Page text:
Glitter Baby (Wynette, Texas #3)


by Susan Elizabeth Phillips

Chapter 1

The Glitter Baby was back. She paused inside the arched entrance to the Orlani Gallery so the opening night guests would have time to recognize her. The low buzz of polite party conversation mixed with the street noises outside as the patrons pretended to view the African primitives hanging on the walls. The air carried the scent of Joy, imported pâté de foie gras, and money. Six years had passed since hers was one of the most famous faces in America. The Glitter Baby wondered if they’d still remember…and what she would do if they didn’t.

She gazed straight ahead with studied ennui, her lips slightly parted and her hands, bare of rings, relaxed at her sides. In ankle-strap stilettos she stood more than six feet tall, a beautiful Amazon with a thick mane of hair that fell past her shoulders. It used to be a game among New York’s one-name hairdressers to try to identify the color with only a single word. They offered up “champagne,” “butterscotch,” “taffy,” but never got it quite right because her hair was all those colors, interwoven threads of every shade of blond that changed hue with the light.

It wasn’t just her hair that inspired the poetic. Everything about the Glitter Baby encouraged superlatives. Years earlier, a temperamental fashion editor had famously fired an assistant editor who made the mistake of referring to the celebrated eyes as “hazel.” The editor herself rewrote the copy, describing the irises of Fleur Savagar’s eyes as being “marbled with gold, tortoise, and startling sluices of emerald-green.”

On this September evening in 1982, the Glitter Baby looked more beautiful than ever as she gazed at the crowd. A trace of hauteur shone in her not-quite-hazel eyes, and her sculpted chin held an almost arrogant tilt, but inside, Fleur Savagar was terrified. She took a deep, steadying breath and reminded herself that the Glitter Baby had grown up, and she wouldn’t ever let them hurt her again.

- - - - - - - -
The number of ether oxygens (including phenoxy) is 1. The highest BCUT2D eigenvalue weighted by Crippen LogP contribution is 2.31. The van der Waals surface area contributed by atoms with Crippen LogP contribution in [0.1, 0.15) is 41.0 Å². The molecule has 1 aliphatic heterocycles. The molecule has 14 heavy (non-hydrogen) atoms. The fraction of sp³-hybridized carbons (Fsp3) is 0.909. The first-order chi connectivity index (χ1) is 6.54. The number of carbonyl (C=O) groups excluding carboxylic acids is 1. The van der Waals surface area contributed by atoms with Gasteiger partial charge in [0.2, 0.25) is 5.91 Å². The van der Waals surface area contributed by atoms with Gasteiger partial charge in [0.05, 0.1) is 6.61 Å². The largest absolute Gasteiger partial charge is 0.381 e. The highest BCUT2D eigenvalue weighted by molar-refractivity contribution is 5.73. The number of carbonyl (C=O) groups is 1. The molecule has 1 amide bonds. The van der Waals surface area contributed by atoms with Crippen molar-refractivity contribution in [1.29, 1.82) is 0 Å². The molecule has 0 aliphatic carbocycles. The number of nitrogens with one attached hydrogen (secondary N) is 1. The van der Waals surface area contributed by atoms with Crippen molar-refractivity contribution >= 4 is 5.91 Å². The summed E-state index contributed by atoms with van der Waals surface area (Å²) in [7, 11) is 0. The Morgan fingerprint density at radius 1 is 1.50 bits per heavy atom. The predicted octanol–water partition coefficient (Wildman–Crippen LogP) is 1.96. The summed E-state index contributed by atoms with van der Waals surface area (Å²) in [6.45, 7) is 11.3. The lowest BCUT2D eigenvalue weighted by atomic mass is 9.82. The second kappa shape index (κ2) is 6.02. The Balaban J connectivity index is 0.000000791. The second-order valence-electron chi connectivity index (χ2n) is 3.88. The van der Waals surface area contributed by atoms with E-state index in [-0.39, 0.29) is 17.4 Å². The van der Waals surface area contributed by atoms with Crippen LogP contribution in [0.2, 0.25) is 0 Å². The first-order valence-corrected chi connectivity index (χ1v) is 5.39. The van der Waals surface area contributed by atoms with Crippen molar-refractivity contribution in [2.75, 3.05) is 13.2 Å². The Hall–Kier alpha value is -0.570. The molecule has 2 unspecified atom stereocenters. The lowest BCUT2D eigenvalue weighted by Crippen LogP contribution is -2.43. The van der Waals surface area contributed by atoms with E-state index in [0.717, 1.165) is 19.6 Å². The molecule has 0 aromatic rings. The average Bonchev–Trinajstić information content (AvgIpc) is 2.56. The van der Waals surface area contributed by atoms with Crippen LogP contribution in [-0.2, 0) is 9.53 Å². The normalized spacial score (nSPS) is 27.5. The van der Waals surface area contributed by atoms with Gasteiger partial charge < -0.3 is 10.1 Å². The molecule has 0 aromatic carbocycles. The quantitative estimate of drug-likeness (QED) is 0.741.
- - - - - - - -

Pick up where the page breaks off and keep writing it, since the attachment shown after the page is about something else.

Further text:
She watched the crowd. Diana Vreeland, impeccably dressed in an Yves Saint Laurent evening cape and black silk pants, studied a bronze Benin head, while Mikhail Baryshnikov, all cheeks and dimples, stood at the center of a group of women more interested in Russian charm than African primitives. In one corner a television anchorman and his socialite wife chatted with a fortyish French actress making her first public appearance since a not so hush-hush face-lift, while across from them, the pretty showpiece wife of a notoriously homosexual Broadway producer stood alone in a Mollie Parnis she had foolishly left unbuttoned to the waist.

Fleur’s dress was different from everyone else’s. Her designer had seen to that. You must be elegant, Fleur. Elegance, elegance, elegance in the Era of the Tacky. He’d cut bronze stretch satin on the bias and constructed a cleanly sculpted gown with a high neck and bare arms. At mid-thigh, he’d slashed the skirt in a long diagonal to the opposite ankle, then filled in the space with a waterfall flounce of the thinnest black point d’esprit. He’d teased her about the flounce, saying he’d been forced to design it as camouflage for her size-ten feet.